Some time ago, I had an opportunity to make a presentation to upper management about ergonomics. At the time, I was young, daring, intimidating, and a bit arrogant. I spent a lot of time gathering information, reviewing statistics, generating cost data, and examining reports. After I spouted incident rates and cost-benefits, upper management was left dumbfounded.

I thought my technically superior presentation would leave them with no choice but to green light my ergonomics proposal. Instead, I was shot down. That's because I went over their heads - I learned later that my material had been too complex and detailed. Instead of dazzling them, I baffled them.

As a result of this and several other subsequent failures, I discovered that I needed to simplify my presentations. Here are five basic steps to clearly and succinctly communicate basic concepts, provide essential details, and clarify your material through questions and interaction.

Start with an outline

Start on the conceptual level; provide only an outline of the subject matter in a few jargon-free sentences. Relate your basic idea in a skeletal format so the audience can later attach the details that you'll present.

Use analogies

Compare your concept to something familiar to the audience. This helps form a mental picture of your subject matter.

I once was asked to explain the mathematics of the ergonomics formula. I launched into a discussion of how the body is nothing more than a lever system, much like a stick figure, and that ergonomic calculations are based on empirical data.

Keep your analogy simple and don't dwell on it. Remember, it's only an example of what you're discussing - not the focus of your presentation.

Encourage interaction

Before providing details, test your listeners' level of understanding. Ask your audience for more examples of similarities between your concept and the analogy you used. In fact, ask for additional analogies. This is how you can develop a common framework to later provide those more technical details.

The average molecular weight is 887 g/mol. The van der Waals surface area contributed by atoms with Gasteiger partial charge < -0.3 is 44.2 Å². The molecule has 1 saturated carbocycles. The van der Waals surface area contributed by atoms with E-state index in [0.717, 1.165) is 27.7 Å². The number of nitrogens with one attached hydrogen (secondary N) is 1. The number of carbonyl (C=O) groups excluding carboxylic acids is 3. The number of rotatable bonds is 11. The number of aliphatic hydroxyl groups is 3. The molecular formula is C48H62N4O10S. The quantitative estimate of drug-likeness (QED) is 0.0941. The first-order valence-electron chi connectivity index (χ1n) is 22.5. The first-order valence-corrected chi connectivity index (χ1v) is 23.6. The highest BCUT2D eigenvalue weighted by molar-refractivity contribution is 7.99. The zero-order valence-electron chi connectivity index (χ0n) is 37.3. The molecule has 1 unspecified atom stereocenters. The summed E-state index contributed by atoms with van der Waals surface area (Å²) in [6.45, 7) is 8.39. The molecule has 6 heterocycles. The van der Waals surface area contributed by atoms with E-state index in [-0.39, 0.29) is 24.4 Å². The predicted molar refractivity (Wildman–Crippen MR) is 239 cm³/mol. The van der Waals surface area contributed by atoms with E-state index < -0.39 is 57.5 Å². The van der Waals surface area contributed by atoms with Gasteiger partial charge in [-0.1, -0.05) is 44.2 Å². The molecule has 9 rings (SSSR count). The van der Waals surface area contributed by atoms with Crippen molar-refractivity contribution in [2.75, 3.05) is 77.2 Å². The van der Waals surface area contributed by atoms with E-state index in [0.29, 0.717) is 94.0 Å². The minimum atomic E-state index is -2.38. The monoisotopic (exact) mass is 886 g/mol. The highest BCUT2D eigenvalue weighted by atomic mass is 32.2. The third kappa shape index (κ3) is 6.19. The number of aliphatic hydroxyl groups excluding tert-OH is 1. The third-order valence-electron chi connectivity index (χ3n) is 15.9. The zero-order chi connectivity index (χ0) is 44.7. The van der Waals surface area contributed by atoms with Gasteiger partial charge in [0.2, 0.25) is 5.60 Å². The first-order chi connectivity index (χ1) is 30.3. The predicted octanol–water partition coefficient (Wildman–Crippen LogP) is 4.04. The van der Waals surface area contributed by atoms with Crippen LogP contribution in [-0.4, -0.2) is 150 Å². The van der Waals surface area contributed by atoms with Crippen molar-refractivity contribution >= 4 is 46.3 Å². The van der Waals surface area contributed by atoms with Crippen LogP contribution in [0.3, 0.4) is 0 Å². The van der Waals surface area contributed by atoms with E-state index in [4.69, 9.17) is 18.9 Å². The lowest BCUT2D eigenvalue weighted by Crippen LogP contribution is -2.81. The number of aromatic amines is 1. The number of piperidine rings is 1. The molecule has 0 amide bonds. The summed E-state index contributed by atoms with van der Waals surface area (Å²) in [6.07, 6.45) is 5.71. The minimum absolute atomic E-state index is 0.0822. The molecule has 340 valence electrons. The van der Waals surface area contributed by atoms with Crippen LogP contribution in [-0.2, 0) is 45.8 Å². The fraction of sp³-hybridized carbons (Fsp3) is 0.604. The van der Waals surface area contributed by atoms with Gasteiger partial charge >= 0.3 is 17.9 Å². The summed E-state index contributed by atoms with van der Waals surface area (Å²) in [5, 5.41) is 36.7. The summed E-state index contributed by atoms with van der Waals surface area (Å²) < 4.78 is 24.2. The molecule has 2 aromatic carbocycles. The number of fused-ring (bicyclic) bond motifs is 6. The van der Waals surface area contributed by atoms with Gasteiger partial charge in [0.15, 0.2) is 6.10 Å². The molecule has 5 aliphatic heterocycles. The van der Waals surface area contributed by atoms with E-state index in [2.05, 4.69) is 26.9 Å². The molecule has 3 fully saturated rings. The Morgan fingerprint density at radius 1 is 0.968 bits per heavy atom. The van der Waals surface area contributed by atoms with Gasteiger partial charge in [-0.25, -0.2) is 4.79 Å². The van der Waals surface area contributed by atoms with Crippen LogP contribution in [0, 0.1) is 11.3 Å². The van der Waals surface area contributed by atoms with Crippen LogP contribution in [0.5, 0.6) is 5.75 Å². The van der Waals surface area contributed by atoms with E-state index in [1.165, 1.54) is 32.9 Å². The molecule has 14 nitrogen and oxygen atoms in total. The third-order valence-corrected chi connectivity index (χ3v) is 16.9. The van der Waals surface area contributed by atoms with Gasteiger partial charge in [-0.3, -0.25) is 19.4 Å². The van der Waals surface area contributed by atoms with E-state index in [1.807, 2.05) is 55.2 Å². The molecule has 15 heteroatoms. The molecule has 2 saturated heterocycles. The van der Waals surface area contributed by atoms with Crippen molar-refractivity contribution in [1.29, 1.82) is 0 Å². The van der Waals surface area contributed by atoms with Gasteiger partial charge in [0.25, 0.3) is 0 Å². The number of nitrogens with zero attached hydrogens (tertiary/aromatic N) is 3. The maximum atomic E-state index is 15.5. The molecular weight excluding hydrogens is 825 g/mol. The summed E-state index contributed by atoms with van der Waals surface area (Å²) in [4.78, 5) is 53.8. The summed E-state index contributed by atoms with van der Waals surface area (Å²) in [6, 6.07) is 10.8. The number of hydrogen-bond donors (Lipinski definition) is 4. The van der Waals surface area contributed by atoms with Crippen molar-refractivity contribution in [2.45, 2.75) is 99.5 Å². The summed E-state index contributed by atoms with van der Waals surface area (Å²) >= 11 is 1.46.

Provide essential details

Too often, presenters feel compelled to tell everything they know about a subject. Don't cram all the information that you have learned in the past few months or years into a one-hour presentation. A "data dump" will overload your audience, causing some of the important information to be lost. You'll see it in their eyes - "No more, please!"

Instead, deliver the muscle without the fat. Use simple charts and overheads (25 words or less per overhead) to support and outline the basics as you begin to cover the essential details. More complex details, charts, statistics, and information can be provided sparingly during the presentation and afterward using handouts.

Answer questions

Leave time at the end for questions. It gives you the opportunity to get a feel for your audience's level of understanding, and provides you with a chance to clarify and provide additional details. Remember, the degree to which your audience is able to understand technically complex material depends largely on how you communicate what you know. These five steps enable you to clearly and succinctly present basic concepts, focus on essential details, and clear up any confusion through questions and group interaction.

Sidebar: Do you have a story to tell?

by George Swartz, CSP